The U.S.-Pakistan Relationship Needs a Rethink
(Bloomberg Opinion) -- President Joe Biden’s administration says it will judge the new Taliban regime in Afghanistan by its actions. The same standard should apply to the group’s main backer: Pakistan.
Taliban leaders would not hold power in Kabul today if not for Pakistani support. The haven that Taliban commanders, their families and their fighters received within Pakistan allowed the insurgents — devastated and scattered by the initial U.S. invasion in 2001 — to rebuild their ranks. For nearly two decades, elements within the Pakistani military provided money, training and logistical support to the Taliban, even as Pakistan pocketed more than $33 billion in American aid. Pakistani leaders have hardly bothered to disguise their satisfaction at the Taliban victory.
The reasons why should be obvious. Pakistan sees the installation of a friendly government in Kabul — however medieval its policies and dangerous its ties to terrorist groups — as a strategic victory over its main rival, India. That has been its unswerving goal throughout the war. While U.S. interests in Afghanistan may occasionally have overlapped with Pakistan’s, mostly in suppressing particular terrorist groups that targeted both countries, they were never one and the same.
Now that U.S. forces have withdrawn, Washington should rethink this toxic relationship. It remains true that ignoring or isolating Pakistan would be unwise; continued cooperation on intelligence and overflight rights could greatly help in keeping tabs on terrorist groups in Afghanistan. But hopes of a broader partnership should finally be suspended. Policy toward Pakistan should be narrowly targeted, largely transactional and focused resolutely on U.S. interests.
Those interests include, primarily, limiting the twin threats of terrorism and nuclear proliferation. Some cooperation on the first should still be possible. Pakistan doesn’t want to see a resurgence of al-Qaeda or the Islamic State offshoot in Afghanistan, while the U.S. should be open to helping Islamabad counter the so-called Pakistani Taliban. Still, the U.S. would be wise to pursue possible basing arrangements in the Central Asian states, where it would be freer to target groups with closer links to the Pakistani spy services.
Rather than struggling to incentivize better behavior in other areas, the U.S. should use sticks as necessary. Sanctions should be levied against Pakistani generals and spies conclusively linked to extremist groups. Any proliferation of nuclear technology or weapons should prompt far more extensive penalties. The Biden administration should also block efforts to remove Pakistan from the Financial Action Task Force “gray list” until the country demonstrates that it’s truly cracking down on terrorist financing and the flow of jihadists into Afghanistan. And the U.S. should exert economic leverage by insisting that Pakistan fully meet International Monetary Fund conditions to resume its bailout package.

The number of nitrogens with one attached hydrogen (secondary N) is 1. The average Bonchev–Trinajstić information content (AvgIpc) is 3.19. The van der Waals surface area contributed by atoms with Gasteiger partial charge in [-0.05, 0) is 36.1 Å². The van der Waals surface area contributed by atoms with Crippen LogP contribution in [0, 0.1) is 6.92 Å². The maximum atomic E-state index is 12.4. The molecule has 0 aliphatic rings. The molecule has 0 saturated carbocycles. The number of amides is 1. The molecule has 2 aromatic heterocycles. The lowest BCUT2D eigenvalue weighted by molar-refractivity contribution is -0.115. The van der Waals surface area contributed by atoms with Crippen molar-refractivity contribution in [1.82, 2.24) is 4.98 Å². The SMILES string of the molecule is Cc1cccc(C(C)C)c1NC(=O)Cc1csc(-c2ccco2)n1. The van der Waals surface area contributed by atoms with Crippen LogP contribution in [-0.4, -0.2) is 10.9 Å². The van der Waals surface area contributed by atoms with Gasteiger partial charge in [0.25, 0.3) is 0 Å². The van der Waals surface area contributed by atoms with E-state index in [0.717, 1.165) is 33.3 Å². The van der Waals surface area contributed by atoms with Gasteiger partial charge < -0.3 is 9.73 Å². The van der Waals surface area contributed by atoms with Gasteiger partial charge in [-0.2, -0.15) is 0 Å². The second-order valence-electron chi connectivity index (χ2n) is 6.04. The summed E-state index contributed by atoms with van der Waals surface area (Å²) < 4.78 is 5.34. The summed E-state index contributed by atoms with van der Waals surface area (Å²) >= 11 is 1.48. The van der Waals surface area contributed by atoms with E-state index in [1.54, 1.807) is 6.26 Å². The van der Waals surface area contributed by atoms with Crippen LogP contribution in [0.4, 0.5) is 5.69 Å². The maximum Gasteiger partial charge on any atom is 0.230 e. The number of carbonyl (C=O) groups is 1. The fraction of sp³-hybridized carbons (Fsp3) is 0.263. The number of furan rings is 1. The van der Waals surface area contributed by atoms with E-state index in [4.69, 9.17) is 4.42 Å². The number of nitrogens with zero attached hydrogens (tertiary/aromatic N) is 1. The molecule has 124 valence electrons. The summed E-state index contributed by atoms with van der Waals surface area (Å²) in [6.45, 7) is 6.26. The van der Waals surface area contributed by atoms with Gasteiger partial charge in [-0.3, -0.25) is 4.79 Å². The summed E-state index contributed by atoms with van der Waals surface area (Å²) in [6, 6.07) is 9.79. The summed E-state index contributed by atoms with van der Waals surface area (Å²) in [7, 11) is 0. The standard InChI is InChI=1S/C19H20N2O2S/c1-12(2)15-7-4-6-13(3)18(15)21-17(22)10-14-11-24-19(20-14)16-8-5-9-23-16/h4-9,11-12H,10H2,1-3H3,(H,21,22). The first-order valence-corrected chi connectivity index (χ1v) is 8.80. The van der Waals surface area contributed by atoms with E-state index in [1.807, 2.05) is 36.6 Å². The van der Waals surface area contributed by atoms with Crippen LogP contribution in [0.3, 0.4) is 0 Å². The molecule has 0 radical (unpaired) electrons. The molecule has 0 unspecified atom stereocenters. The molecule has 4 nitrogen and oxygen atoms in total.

Similarly, while Pakistan will only go so far to moderate the Taliban’s behavior, pressure is more likely to get results than pleas. If Pakistani leaders truly want the U.S. to ease its financial stranglehold over the Taliban and prevent the Afghan economy from collapsing, for instance, they should use their influence to ensure the Taliban allow vulnerable Afghans to emigrate, humanitarian aid to flow, and women to study and work.
More generally, the U.S. should stop granting Pakistan special treatment. The fiction that Pakistan is a “major non-NATO ally” should finally be abandoned. This rebalancing should be dispassionate, not spiteful — indeed, the U.S. should continue to support Pakistani civil society, including by funding health, education and climate initiatives, and should lead global efforts to cushion the blow of any refugee exodus from Afghanistan. In the long run, both countries will benefit from a more honest, clear-eyed approach. Meanwhile, the U.S. would be better off investing less in a relationship whose fruits have been so bitter.
Editorials are written by the Bloomberg Opinion editorial board.
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